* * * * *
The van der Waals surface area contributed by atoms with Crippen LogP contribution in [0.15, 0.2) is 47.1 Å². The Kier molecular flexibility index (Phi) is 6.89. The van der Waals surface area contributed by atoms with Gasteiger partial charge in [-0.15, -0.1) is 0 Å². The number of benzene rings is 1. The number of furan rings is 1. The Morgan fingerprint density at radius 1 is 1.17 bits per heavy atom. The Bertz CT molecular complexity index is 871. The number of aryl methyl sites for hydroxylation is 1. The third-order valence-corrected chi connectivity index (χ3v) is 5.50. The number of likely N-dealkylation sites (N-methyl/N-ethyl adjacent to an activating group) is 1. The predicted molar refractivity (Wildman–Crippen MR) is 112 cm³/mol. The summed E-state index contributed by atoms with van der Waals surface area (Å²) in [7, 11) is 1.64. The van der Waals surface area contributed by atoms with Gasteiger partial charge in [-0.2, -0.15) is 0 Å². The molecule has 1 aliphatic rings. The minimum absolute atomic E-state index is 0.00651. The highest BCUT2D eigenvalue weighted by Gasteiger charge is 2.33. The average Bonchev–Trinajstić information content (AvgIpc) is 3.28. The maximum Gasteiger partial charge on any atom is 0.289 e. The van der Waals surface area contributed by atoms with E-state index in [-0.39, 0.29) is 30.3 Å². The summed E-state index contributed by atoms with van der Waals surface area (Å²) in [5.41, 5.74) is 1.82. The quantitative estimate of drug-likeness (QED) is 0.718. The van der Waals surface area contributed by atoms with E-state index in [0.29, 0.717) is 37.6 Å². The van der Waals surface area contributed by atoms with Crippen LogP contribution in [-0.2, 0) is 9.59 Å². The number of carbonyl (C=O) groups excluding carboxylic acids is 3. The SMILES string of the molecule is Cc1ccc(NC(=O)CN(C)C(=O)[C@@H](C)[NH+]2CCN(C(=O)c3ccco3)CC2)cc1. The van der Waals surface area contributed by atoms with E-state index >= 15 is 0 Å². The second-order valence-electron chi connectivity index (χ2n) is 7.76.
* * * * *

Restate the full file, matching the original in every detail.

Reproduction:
The van der Waals surface area contributed by atoms with Crippen LogP contribution in [0.15, 0.2) is 47.1 Å². The Kier molecular flexibility index (Phi) is 6.89. The van der Waals surface area contributed by atoms with Gasteiger partial charge in [-0.15, -0.1) is 0 Å². The number of benzene rings is 1. The number of furan rings is 1. The Morgan fingerprint density at radius 1 is 1.17 bits per heavy atom. The Bertz CT molecular complexity index is 871. The number of aryl methyl sites for hydroxylation is 1. The third-order valence-corrected chi connectivity index (χ3v) is 5.50. The number of likely N-dealkylation sites (N-methyl/N-ethyl adjacent to an activating group) is 1. The predicted molar refractivity (Wildman–Crippen MR) is 112 cm³/mol. The summed E-state index contributed by atoms with van der Waals surface area (Å²) in [7, 11) is 1.64. The van der Waals surface area contributed by atoms with Gasteiger partial charge in [-0.2, -0.15) is 0 Å². The molecule has 1 aliphatic rings. The minimum absolute atomic E-state index is 0.00651. The highest BCUT2D eigenvalue weighted by Gasteiger charge is 2.33. The average Bonchev–Trinajstić information content (AvgIpc) is 3.28. The maximum Gasteiger partial charge on any atom is 0.289 e. The van der Waals surface area contributed by atoms with E-state index in [-0.39, 0.29) is 30.3 Å². The summed E-state index contributed by atoms with van der Waals surface area (Å²) in [5.41, 5.74) is 1.82. The quantitative estimate of drug-likeness (QED) is 0.718. The van der Waals surface area contributed by atoms with E-state index in [0.29, 0.717) is 37.6 Å². The van der Waals surface area contributed by atoms with Crippen LogP contribution in [-0.2, 0) is 9.59 Å². The number of carbonyl (C=O) groups excluding carboxylic acids is 3. The SMILES string of the molecule is Cc1ccc(NC(=O)CN(C)C(=O)[C@@H](C)[NH+]2CCN(C(=O)c3ccco3)CC2)cc1. The van der Waals surface area contributed by atoms with E-state index >= 15 is 0 Å². The second-order valence-electron chi connectivity index (χ2n) is 7.76.